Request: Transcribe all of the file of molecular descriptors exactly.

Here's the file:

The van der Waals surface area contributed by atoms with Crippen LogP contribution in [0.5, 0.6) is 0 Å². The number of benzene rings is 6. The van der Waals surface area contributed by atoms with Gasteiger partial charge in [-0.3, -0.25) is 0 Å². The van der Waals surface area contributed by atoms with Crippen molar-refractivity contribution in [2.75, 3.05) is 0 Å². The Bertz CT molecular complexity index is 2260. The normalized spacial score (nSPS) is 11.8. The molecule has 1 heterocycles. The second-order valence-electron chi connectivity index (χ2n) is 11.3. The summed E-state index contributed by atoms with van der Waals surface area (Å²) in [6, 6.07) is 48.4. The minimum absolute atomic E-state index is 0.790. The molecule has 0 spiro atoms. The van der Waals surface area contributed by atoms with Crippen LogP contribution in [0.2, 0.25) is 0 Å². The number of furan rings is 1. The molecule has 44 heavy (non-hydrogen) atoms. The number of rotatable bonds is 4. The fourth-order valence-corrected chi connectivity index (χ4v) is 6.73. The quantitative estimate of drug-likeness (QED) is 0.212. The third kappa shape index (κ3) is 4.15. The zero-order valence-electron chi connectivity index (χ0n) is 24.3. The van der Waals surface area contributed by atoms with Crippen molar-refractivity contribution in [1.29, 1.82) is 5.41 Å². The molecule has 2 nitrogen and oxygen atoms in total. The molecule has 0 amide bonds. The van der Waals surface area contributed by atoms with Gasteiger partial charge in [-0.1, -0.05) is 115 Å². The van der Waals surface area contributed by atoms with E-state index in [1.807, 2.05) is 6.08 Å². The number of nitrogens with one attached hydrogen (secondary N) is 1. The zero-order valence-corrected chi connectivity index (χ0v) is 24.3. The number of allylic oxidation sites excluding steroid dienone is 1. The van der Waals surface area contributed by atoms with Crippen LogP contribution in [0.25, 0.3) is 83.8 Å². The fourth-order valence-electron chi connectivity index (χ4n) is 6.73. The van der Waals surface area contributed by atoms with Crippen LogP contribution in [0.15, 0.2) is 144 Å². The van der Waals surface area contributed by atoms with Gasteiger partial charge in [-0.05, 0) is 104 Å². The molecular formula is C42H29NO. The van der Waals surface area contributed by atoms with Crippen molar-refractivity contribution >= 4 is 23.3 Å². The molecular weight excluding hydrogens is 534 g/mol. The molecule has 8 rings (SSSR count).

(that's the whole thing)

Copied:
The van der Waals surface area contributed by atoms with Crippen LogP contribution in [0.5, 0.6) is 0 Å². The number of benzene rings is 6. The van der Waals surface area contributed by atoms with Gasteiger partial charge in [-0.3, -0.25) is 0 Å². The van der Waals surface area contributed by atoms with Crippen molar-refractivity contribution in [2.75, 3.05) is 0 Å². The Bertz CT molecular complexity index is 2260. The normalized spacial score (nSPS) is 11.8. The molecule has 1 heterocycles. The second-order valence-electron chi connectivity index (χ2n) is 11.3. The summed E-state index contributed by atoms with van der Waals surface area (Å²) in [6, 6.07) is 48.4. The minimum absolute atomic E-state index is 0.790. The molecule has 0 spiro atoms. The van der Waals surface area contributed by atoms with Crippen LogP contribution in [0.2, 0.25) is 0 Å². The number of furan rings is 1. The molecule has 44 heavy (non-hydrogen) atoms. The number of rotatable bonds is 4. The fourth-order valence-corrected chi connectivity index (χ4v) is 6.73. The quantitative estimate of drug-likeness (QED) is 0.212. The third kappa shape index (κ3) is 4.15. The zero-order valence-electron chi connectivity index (χ0n) is 24.3. The van der Waals surface area contributed by atoms with Crippen molar-refractivity contribution in [1.29, 1.82) is 5.41 Å². The molecule has 2 nitrogen and oxygen atoms in total. The molecule has 0 amide bonds. The van der Waals surface area contributed by atoms with Gasteiger partial charge in [-0.1, -0.05) is 115 Å². The van der Waals surface area contributed by atoms with E-state index in [1.807, 2.05) is 6.08 Å². The number of nitrogens with one attached hydrogen (secondary N) is 1. The zero-order valence-corrected chi connectivity index (χ0v) is 24.3. The number of allylic oxidation sites excluding steroid dienone is 1. The van der Waals surface area contributed by atoms with Crippen LogP contribution in [0.25, 0.3) is 83.8 Å². The fourth-order valence-electron chi connectivity index (χ4n) is 6.73. The van der Waals surface area contributed by atoms with Crippen LogP contribution in [0.15, 0.2) is 144 Å². The van der Waals surface area contributed by atoms with Gasteiger partial charge in [-0.05, 0) is 104 Å². The molecular formula is C42H29NO. The van der Waals surface area contributed by atoms with Crippen molar-refractivity contribution >= 4 is 23.3 Å². The molecular weight excluding hydrogens is 534 g/mol. The molecule has 8 rings (SSSR count).